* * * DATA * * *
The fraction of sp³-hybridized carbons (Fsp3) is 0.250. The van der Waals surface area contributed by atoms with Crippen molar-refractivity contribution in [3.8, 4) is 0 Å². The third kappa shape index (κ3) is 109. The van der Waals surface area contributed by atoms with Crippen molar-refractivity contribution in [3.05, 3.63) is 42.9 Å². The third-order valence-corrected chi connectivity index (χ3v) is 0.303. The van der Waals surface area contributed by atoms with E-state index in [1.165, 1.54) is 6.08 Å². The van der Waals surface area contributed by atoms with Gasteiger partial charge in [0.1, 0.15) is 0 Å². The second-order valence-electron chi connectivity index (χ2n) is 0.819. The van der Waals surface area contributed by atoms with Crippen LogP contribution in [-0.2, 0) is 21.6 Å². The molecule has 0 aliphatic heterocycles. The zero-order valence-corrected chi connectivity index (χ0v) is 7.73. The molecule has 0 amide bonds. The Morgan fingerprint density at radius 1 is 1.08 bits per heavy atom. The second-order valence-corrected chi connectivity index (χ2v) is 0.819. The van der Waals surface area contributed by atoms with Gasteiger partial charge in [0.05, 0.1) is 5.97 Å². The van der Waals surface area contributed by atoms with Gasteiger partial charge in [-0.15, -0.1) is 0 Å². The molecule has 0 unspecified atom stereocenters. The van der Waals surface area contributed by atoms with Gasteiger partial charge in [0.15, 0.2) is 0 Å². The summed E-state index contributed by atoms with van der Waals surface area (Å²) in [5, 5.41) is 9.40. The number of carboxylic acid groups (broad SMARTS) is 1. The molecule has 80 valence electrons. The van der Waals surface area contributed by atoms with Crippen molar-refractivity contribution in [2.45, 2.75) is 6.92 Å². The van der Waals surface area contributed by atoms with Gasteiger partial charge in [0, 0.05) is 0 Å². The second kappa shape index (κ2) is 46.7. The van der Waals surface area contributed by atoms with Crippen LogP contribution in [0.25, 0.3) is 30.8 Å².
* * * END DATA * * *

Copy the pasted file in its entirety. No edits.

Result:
The fraction of sp³-hybridized carbons (Fsp3) is 0.250. The van der Waals surface area contributed by atoms with Crippen molar-refractivity contribution in [3.8, 4) is 0 Å². The third kappa shape index (κ3) is 109. The van der Waals surface area contributed by atoms with Crippen molar-refractivity contribution in [3.05, 3.63) is 42.9 Å². The third-order valence-corrected chi connectivity index (χ3v) is 0.303. The van der Waals surface area contributed by atoms with E-state index in [1.165, 1.54) is 6.08 Å². The van der Waals surface area contributed by atoms with Gasteiger partial charge in [0.1, 0.15) is 0 Å². The second-order valence-electron chi connectivity index (χ2n) is 0.819. The van der Waals surface area contributed by atoms with Crippen LogP contribution in [-0.2, 0) is 21.6 Å². The molecule has 0 aliphatic heterocycles. The zero-order valence-corrected chi connectivity index (χ0v) is 7.73. The molecule has 0 amide bonds. The Morgan fingerprint density at radius 1 is 1.08 bits per heavy atom. The second-order valence-corrected chi connectivity index (χ2v) is 0.819. The van der Waals surface area contributed by atoms with Gasteiger partial charge in [0.05, 0.1) is 5.97 Å². The van der Waals surface area contributed by atoms with Gasteiger partial charge in [-0.15, -0.1) is 0 Å². The molecule has 0 unspecified atom stereocenters. The van der Waals surface area contributed by atoms with Gasteiger partial charge in [0.15, 0.2) is 0 Å². The summed E-state index contributed by atoms with van der Waals surface area (Å²) in [5, 5.41) is 9.40. The number of carboxylic acid groups (broad SMARTS) is 1. The molecule has 80 valence electrons. The van der Waals surface area contributed by atoms with Crippen molar-refractivity contribution in [2.45, 2.75) is 6.92 Å². The van der Waals surface area contributed by atoms with Gasteiger partial charge in [0, 0.05) is 0 Å². The second kappa shape index (κ2) is 46.7. The van der Waals surface area contributed by atoms with Crippen LogP contribution in [0.25, 0.3) is 30.8 Å².